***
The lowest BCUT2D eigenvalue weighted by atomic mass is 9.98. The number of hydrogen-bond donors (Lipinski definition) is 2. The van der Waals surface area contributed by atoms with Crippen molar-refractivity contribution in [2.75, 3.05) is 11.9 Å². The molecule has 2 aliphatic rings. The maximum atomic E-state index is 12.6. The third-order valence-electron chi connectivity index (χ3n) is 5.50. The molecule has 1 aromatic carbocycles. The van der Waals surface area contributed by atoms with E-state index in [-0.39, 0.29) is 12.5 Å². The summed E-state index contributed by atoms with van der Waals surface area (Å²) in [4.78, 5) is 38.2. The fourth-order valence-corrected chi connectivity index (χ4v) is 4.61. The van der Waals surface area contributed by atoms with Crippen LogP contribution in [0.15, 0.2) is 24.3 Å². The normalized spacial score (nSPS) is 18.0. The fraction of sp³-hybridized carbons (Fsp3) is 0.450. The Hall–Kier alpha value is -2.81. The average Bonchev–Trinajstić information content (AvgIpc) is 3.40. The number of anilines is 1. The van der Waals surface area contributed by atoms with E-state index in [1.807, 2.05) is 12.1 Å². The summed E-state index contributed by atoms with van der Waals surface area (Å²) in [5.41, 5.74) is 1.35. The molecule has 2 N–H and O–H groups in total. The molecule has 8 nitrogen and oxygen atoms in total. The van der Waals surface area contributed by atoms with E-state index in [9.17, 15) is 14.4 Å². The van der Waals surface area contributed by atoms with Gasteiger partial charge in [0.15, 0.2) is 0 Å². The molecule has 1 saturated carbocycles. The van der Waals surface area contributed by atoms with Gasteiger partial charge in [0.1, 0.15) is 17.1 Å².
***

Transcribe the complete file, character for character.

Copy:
The lowest BCUT2D eigenvalue weighted by atomic mass is 9.98. The number of hydrogen-bond donors (Lipinski definition) is 2. The van der Waals surface area contributed by atoms with Crippen molar-refractivity contribution in [2.75, 3.05) is 11.9 Å². The molecule has 2 aliphatic rings. The maximum atomic E-state index is 12.6. The third-order valence-electron chi connectivity index (χ3n) is 5.50. The molecule has 1 aromatic carbocycles. The van der Waals surface area contributed by atoms with E-state index in [-0.39, 0.29) is 12.5 Å². The summed E-state index contributed by atoms with van der Waals surface area (Å²) in [4.78, 5) is 38.2. The fourth-order valence-corrected chi connectivity index (χ4v) is 4.61. The van der Waals surface area contributed by atoms with Crippen LogP contribution in [0.15, 0.2) is 24.3 Å². The normalized spacial score (nSPS) is 18.0. The fraction of sp³-hybridized carbons (Fsp3) is 0.450. The Hall–Kier alpha value is -2.81. The average Bonchev–Trinajstić information content (AvgIpc) is 3.40. The number of anilines is 1. The van der Waals surface area contributed by atoms with E-state index in [1.807, 2.05) is 12.1 Å². The summed E-state index contributed by atoms with van der Waals surface area (Å²) in [5.41, 5.74) is 1.35. The molecule has 2 N–H and O–H groups in total. The molecule has 8 nitrogen and oxygen atoms in total. The van der Waals surface area contributed by atoms with E-state index in [9.17, 15) is 14.4 Å². The van der Waals surface area contributed by atoms with Gasteiger partial charge in [0.15, 0.2) is 0 Å². The molecule has 1 saturated carbocycles. The van der Waals surface area contributed by atoms with Gasteiger partial charge in [0.1, 0.15) is 17.1 Å².